He also was accused of defrauding the federal government, state and city out of more than $900,000 in unpaid taxes and undeserved tax refunds. 

The Trump Organization itself is being investigated for its own tax practices: including pumping up valuations when seeking lending, while low-balling values with tax authorities, according to James’ office. 

The defendants have pleaded not guilty. Donald Trump has not been charged with any crimes.

He has decried the New York investigations as a ‘political witch hunt,’ has said his company’s actions were standard practice in the real estate business and in no way a crime.

The trial is scheduled for late October.

If the schedule holds, the Trump Organization will be on trial during the November midterm elections where the former president’s Republican Party could win control of one or both houses of Congress. 

Some Republican leaders already fumed that Trump’s election fraud claims may have cost the party control of the Senate amid two runoff elections in Georgia in 2020. 

Trump is also considering another presidential bid for 2024, and has continued to tease a potential run following the FBI raid of his Mar-a-Lago home, in connection with yet another probe, this one relating to removal of classified White House materials to his Florida country club.

Allen Weisselbrg in New York State Supreme Court last month

Allen Weisselbrg in New York State Supreme Court last month 

Allen Weisselberg managed the Trump Organization, along with Eric Trump and Donald Trump Jr., during Trump's presidency; above Allen Weisselberg, center, is seen between President-elect Donald Trump, left, and Donald Trump Jr. at a news conference in January 2017

Allen Weisselberg managed the Trump Organization, along with Eric Trump and Donald Trump Jr., during Trump’s presidency; above Allen Weisselberg, center, is seen between President-elect Donald Trump, left, and Donald Trump Jr. at a news conference in January 2017

Donald Trump Jr. testified in the New York AG's probe of Trump Organization finances

Donald Trump Jr. testified in the New York AG’s probe of Trump Organization finances

Ivanka Trump and Eric Trump are seen at the funeral of Ivana Trump on July 20, 2022 in New York City. Ivanka's testimony was delayed by the event

Ivanka Trump and Eric Trump are seen at the funeral of Ivana Trump on July 20, 2022 in New York City. Ivanka’s testimony was delayed by the event

New York attorney general Letitia James has spent months investigating the Trump Organization. Trump has repeatedly attacked her probe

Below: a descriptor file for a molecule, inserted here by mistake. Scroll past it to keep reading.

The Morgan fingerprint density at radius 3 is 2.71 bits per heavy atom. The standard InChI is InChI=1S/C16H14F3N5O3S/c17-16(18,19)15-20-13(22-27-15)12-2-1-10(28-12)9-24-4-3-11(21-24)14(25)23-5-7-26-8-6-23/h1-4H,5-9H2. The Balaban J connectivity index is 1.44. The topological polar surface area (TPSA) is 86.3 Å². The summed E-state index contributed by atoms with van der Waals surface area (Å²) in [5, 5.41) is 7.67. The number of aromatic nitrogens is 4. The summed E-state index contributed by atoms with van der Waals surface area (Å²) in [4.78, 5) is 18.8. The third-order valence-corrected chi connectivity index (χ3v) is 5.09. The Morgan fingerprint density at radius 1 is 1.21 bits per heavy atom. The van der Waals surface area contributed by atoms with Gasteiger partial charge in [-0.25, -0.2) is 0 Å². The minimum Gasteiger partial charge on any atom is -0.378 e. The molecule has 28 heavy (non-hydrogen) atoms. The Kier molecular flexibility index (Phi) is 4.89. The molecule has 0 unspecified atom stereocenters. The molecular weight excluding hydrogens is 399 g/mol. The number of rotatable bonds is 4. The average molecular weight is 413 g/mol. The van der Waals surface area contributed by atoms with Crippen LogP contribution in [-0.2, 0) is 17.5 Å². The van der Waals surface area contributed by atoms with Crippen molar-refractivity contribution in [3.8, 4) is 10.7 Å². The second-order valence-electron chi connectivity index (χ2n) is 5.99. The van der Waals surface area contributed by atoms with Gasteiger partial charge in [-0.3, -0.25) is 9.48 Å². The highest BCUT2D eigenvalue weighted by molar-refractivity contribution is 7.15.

New York attorney general Letitia James has spent months investigating the Trump Organization. Trump has repeatedly attacked her probe

Last week, Trump sat for a deposition in New York Attorney General Letitia James’ parallel civil investigation into allegations Trump’s company misled lenders and tax authorities about asset values. 

Trump invoked his Fifth Amendment protection against self-incrimination more than 400 times. That development came in sharp contrast to Trump’s past public statement that about the constitutional right against self-incrimination. ‘You see the mob takes the Fifth. If you’re innocent, why are you taking the Fifth Amendment?’

In the months after Weisselberg’s arrest, the criminal probe appeared to be progressing toward a possible criminal indictment of Trump himself, but the investigation slowed, a grand jury was disbanded and a top prosecutor left after Bragg took office in January – although he insists it is continuing.

Weisselberg’s plea is just the latest development in a probe that has also involved three of Trump’s adult children.

Son Eric Trump, a Trump Organization executive, also testified, and himself repeatedly invoked the Fifth Amendment.

Ivanka Trump and Donald Trump Jr. also testified after a court fight in recent weeks, coming in for a delayed appearance after the death of their mother, Ivana. A New York appeals court in May ruled that Trump and his adult children must testify in James’ probe. 

Donald Trump Jr. is an executive who helped run the country while his father was in the White House.

Don Jr. reportedly did not invoke the Fifth and answered investigators’ questions. 

Ivana Trump was an unpaid White House aide in the Trump White House. She served as a contact with Deutsche Bank, which served as the company’s primary lender.

Weisselberg’s plea deal lis just the latest bombshell legal development for Trump this summer.

Earlier this month, FBI agents raided Mar-a-Lago in search of classified documents after the former president’s office returned 15 boxes of other material to the government.

Longtime Trump advisor and former lawyer Rudy Giuliani testified Wednesday in Fulton County, Georgia in a probe Trump’s election overturn effort in the state. On Monday, Giuliani’s lawyer said prosecutors had told his client he was a target of the probe.

The House Jan. 6th Committee continues its own investigation of the Capitol riot, with panel vice chair Rep. Liz Cheney losing her primary in Wyoming and Trump celebrating her loss.

Former White House lawyer have been revealed to have testified before a federal grand jury under subpoena as federal prosecutors probe Jan. 6th.